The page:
You do need a bit of a background or character description before a game. I has to be enough so the other players and especially the GM know what you're playing. This avoids issues like "he's a lone wolf lol!" or "he wouldn't become a pirate (for a pirate game)."

Now there's another problem with backgrounds. Some GMs like to hurt your character due to their backgrounds. An example is that my friend was playing a Vampire character. One of his hobbies was PKing people in Diablo 2. The GM then said "He's addicted to this and therefore has to do at least an hour of this every night or take a penalty on social skills." My friends response was "Wow, I've being penalized for fleshing out my character." This greatly encourages the "my family is dead and I don't have real friends and I didn't do nothing" character since fleshing out a character can hurt you. Now it's okay to have characters with flaws. But you should plan for those not get them thrust upon you by the GM. Hero system does a good job of this by making flaws/disadvantages a part of character creation (you have to take X points of flaws).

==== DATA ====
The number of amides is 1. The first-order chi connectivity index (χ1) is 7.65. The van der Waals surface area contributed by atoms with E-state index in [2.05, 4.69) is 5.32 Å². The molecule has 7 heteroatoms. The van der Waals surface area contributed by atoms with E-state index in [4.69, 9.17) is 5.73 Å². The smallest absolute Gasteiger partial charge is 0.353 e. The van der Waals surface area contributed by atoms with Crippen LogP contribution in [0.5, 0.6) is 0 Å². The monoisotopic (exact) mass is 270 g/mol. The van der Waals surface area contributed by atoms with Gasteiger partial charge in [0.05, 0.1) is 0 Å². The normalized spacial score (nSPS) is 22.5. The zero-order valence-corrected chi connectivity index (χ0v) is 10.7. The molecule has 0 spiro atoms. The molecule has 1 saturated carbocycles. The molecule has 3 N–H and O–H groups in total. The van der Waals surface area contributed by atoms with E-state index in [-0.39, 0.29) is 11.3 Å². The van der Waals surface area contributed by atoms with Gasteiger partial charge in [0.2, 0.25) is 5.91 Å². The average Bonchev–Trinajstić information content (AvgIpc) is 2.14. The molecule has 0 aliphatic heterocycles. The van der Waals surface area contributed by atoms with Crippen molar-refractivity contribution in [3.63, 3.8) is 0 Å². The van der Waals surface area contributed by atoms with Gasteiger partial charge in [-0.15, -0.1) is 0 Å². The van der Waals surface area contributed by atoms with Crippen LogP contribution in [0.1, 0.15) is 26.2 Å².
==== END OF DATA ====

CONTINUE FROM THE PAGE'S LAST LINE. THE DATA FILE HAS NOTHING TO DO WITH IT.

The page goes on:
Viscount Einstrauss
2007-09-16, 10:40 AM
I like having backstory pieces that will actually affect the game. Like right now- I'm playing as a knight from a long line of knights who believes he was given a vision by the gods that he was to become king of the world, and now he's borderline obsessive about this. I left my family alive back for three generations and active in the backstory as well- not too terribly interesting, but they make for good plot hooks. His die-hard reverence for St. Cuthbert is very important to how I roleplay him, as though he has a bit of possibly misguided megalomania (I've left it up to the DM whether the visions he thinks he saw were real or not) he refuses to acquire his rule through injustice or any form of dishonorable means.